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Trump impeachment article headed to US Senate

A second impeachment trial of former US president Donald Trump is set to come a step closer on Monday as the US House of Representatives prepares to forward the article of impeachment to the Senate.

A second impeachment trial of former US president Donald Trump is set to come a step closer on Monday as the US House of Representatives prepares to forward the article of impeachment to the Senate.

Carrying the charge of “incitement of insurrection,” the article is to be read before the second chamber of Congress at 7 pm on Monday evening (0000 GMT Tuesday).

Trump is facing an unprecedented second impeachment trial over the deadly storming of the Capitol by pro-Trump rioters on January 6.

According to impeachment rules, the arrival of the indictment article at the Senate formally triggers the start of the impeachment trial, which would be the first faced by a president after leaving office.

However, Senate leaders have agreed to modify the rules by having the impeachment article delivered on Monday evening and then delaying the actual start to the week of February 8.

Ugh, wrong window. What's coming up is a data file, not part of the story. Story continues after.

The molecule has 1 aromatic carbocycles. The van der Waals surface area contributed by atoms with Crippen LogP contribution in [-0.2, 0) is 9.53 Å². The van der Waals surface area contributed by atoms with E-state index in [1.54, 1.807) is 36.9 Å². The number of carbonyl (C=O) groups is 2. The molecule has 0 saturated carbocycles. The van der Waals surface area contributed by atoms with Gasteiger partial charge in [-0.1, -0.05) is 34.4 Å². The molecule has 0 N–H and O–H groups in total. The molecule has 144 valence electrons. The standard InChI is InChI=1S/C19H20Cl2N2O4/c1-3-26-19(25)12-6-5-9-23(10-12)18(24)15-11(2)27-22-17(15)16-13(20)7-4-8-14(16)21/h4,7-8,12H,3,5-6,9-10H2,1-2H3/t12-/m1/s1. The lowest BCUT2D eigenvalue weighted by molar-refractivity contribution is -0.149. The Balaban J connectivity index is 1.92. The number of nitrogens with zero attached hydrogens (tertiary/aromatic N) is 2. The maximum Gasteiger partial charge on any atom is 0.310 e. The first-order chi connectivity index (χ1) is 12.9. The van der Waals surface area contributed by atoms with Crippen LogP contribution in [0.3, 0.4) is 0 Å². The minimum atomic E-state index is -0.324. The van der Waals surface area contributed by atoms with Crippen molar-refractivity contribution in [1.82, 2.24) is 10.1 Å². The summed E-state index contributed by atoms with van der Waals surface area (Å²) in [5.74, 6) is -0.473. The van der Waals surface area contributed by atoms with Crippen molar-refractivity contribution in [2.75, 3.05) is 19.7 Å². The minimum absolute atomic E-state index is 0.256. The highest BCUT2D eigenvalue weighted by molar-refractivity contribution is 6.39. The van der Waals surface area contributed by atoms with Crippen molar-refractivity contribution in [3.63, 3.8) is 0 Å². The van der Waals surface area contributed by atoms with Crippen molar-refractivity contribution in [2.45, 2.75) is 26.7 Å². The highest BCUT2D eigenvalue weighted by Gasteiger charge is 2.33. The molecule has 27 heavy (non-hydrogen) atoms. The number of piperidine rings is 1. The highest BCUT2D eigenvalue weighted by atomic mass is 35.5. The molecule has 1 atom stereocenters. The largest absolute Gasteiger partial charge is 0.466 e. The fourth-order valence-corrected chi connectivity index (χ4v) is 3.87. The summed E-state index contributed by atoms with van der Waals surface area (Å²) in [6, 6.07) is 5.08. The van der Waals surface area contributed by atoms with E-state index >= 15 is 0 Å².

A violent mob of his supporters attacked the Capitol just after he used fiery rhetoric at a rally to promote baseless claims of election fraud.

The attack, which sought to halt lawmakers’ certification of President Joe Biden’s victory in the November election, left at least five people, including a police officer, dead.

In the Senate, a two-thirds majority is needed to convict. It is unclear how many Republicans might join the Democrats in such a vote, which could also bar Trump from holding office again.

President Biden has refrained from saying whether he wants to see Trump impeached or censured, and instead focused on signing executive orders to overturn Trump-era policies.

During a press briefing on Monday, White House Press Secretary Jen Psaki said that Biden will leave all matters of impeachment to members of the Senate.

“The President was in the Senate for 36 years, as you all know. He is no longer in the Senate, and he will leave it up to members of the Senate, Democrats and Republicans, to determine how they will hold the former president accountable,” Psaki told reporters.

The Democrats want to hold Trump to account for his supporters’ attack on the US Capitol. Trump‘s term has already expired, however, and some Republicans contend that it is illegal to convict a former president.

Democrats are hoping to conclude the process with a lifetime ban from federal office for Trump.

Mitch McConnell, the leader of Senate Republicans, has left opened the possibility of voting to convict Trump, which would mark a remarkable departure of one of the former president’s most important Republican allies.

McConnell has already blamed Trump for inciting the mob.

Trump has faced impeachment proceedings before over his attempt to pressure Ukraine for personal political gains. That impeachment ended with an acquittal in the Senate in a virtual party-line vote.

A two-thirds majority of the senators present is needed for a conviction. The parties each hold 50 seats in the Senate, so 17 Republicans would also have to oppose Trump.

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